–The Film Society of Lincoln Center continues the 2006 Scanners video festival this weekend, showcasing Diane Nerwen’s abstinence-ed satire The Sexorcist: Revirginize as part of Saturday’s Mediated Media program. Nerwen combines images from The Exorcist and the Britney Spears masterpiece Crossroads with a million or so sound clips culled from elsewhere around cinema; the result features a young woman (Spears) who swears off sex only to vie with her mother (Ellen Burstyn) and, naturally, her libido in the fight for her soul. Alternately campy, idiotic and borderline unwatchable, the film nevertheless symbolizes the type of creative, organic political rebuke that American culture so sorely lacks. OK, fine–I’ll give you the 11 o’clock hour on Comedy Central, if only to give you the exception that proves the rule.
–Celebrate Russian motherhood with tonight’s bouncy Sokurov/Tarkovsky double feature at Anthology. Mother and Son fires up at 7 p.m., with Tarkovsky’s The Mirror following at 8:30.

Lumenick Channels McCarthy, Brain Death in 'Ant Bully' Review


You have to hand it to the Post’s Lou Lumenick. Obviously tiring of his colleagues’ half-assed Soviet allusions in their analyses of conflicts in the Middle East, the critic today reaffirms his old-school GOP cred by steadfastly clinging to the Cold War–in the most reactionary way possible, of course:

If The Ant Bully were made 60 years ago, it would have been one-tenth the length, boasted 10 times as many laughs – and probably would have landed its makers before the House Un-American Activities Committee.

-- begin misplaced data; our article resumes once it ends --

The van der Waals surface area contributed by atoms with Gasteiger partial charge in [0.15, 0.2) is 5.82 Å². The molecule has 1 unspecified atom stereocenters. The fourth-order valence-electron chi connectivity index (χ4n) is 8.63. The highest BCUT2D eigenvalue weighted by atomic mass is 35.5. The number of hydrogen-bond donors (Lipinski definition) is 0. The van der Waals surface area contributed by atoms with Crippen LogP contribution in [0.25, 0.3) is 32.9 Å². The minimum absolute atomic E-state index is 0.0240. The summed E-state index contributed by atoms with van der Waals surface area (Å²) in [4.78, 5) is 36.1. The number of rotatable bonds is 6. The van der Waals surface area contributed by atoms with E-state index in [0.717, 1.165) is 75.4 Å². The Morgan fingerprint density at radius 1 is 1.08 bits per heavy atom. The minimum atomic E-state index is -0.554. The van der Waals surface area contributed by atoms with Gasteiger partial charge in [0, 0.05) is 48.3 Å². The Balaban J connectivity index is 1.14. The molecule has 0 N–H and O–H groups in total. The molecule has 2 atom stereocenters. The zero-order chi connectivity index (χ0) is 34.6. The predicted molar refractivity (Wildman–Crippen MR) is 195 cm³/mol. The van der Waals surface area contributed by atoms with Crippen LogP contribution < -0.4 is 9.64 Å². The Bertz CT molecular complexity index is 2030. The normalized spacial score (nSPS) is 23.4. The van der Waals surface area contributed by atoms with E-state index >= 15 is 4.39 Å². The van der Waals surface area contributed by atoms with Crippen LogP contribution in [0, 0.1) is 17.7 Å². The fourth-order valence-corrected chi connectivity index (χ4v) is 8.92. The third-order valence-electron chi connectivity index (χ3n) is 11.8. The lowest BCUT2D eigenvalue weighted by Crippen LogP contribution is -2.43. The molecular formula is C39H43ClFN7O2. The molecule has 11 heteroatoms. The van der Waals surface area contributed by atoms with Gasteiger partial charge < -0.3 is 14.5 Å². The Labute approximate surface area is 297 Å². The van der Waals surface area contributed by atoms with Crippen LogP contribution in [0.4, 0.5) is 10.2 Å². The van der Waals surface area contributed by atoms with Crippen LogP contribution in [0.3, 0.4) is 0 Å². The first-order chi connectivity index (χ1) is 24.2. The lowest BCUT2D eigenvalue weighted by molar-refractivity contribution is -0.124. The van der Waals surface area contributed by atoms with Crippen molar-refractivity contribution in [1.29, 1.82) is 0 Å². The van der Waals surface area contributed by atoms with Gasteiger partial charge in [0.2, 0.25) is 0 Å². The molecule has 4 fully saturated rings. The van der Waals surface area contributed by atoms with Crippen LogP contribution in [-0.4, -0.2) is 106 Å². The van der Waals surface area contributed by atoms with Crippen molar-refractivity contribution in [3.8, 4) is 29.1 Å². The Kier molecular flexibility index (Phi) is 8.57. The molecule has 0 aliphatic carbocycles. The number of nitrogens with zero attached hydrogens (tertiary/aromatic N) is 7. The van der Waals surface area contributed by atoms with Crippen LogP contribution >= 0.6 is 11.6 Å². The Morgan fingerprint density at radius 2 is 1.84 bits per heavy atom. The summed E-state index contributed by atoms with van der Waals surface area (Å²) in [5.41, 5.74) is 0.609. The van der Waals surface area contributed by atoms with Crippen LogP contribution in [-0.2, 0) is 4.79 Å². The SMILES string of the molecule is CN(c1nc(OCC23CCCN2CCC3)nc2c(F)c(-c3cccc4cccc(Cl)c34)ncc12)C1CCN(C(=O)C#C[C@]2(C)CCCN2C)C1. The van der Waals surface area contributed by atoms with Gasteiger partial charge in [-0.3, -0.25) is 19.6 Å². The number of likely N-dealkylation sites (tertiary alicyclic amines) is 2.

This generic exercise in computer-generated animation may provide passable entertainment for very young children, but adults will be less than enchanted by its preachiness, talkiness and Communist Party-line political views. …

Our hero is taken prisoner and the ant queen (voiced by Meryl Streep, no less) assigns a nurse aunt named Hova (Julia Roberts) to indoctrinate Lucas in the ways of the colony.

She yammers so incessantly about sacrificing all for the common good that her lines sound like they were scripted by Karl Marx. Did I mention these are red ants?

Well, no, Lou, but go right ahead. Anyway, not all is lost: Warner Bros. can take consolation in its new film being “passable entertainment for very young children,” especially considering The Ant Bully‘s “very young children” target audience.
More excitingly, Lumenick has bumped up the flow in his and Kyle Smith‘s right-wing hack pissing contest, inching the 2006 competition closer to its All the King’s Men/Bobby review showdown and the coveted grand prize: one’s name scrawled on a rocket into Lebanon and a signed color headshot of Andrea Peyser. That Murdoch guy sure knows how to motivate people.

Mahurin Goes About 'Killing Flies' in Nifty Village Restaurant Doc

This is not really news, but the phrase “independent film” has been co-opted, looted, plundered and pillaged in such a variety of ways by so many different parties that the indie brand has all but supplanted the indie practice in 2006. As such, when a film like Matt Mahurin’s documentary I Like Killing Flies comes along (today at Cinema Village, in fact)–a clever slice-of-life piece shot, recorded, edited and paid for (on a sprawling, mid-four-figure budget) entirely by its filmmaker on days off from his regular gig–the achievement tends to linger in the long shadows thrown by higher-profile indieplex fare like Little Miss Sunshine or Clerks II.